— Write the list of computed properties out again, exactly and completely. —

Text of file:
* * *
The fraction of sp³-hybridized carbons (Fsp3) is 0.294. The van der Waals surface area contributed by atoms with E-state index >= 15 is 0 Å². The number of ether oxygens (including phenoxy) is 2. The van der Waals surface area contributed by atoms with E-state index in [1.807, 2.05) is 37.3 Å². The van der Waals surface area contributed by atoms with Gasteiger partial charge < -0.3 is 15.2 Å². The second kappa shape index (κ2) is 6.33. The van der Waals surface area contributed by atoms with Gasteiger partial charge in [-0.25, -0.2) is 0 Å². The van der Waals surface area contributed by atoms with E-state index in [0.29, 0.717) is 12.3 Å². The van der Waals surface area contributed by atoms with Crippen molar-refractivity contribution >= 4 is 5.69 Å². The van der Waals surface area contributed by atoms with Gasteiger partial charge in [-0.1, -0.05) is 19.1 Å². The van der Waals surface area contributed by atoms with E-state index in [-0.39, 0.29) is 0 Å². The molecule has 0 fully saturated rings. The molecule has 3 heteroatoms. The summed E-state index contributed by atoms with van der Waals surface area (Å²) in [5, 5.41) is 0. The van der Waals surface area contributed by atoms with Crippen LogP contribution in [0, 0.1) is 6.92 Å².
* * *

The fraction of sp³-hybridized carbons (Fsp3) is 0.294. The van der Waals surface area contributed by atoms with E-state index >= 15 is 0 Å². The number of ether oxygens (including phenoxy) is 2. The van der Waals surface area contributed by atoms with E-state index in [1.807, 2.05) is 37.3 Å². The van der Waals surface area contributed by atoms with Gasteiger partial charge < -0.3 is 15.2 Å². The second kappa shape index (κ2) is 6.33. The van der Waals surface area contributed by atoms with Gasteiger partial charge in [-0.25, -0.2) is 0 Å². The van der Waals surface area contributed by atoms with E-state index in [0.29, 0.717) is 12.3 Å². The van der Waals surface area contributed by atoms with Crippen molar-refractivity contribution >= 4 is 5.69 Å². The van der Waals surface area contributed by atoms with Gasteiger partial charge in [-0.1, -0.05) is 19.1 Å². The van der Waals surface area contributed by atoms with E-state index in [-0.39, 0.29) is 0 Å². The molecule has 0 fully saturated rings. The molecule has 3 heteroatoms. The summed E-state index contributed by atoms with van der Waals surface area (Å²) in [5, 5.41) is 0. The van der Waals surface area contributed by atoms with Crippen LogP contribution in [0, 0.1) is 6.92 Å².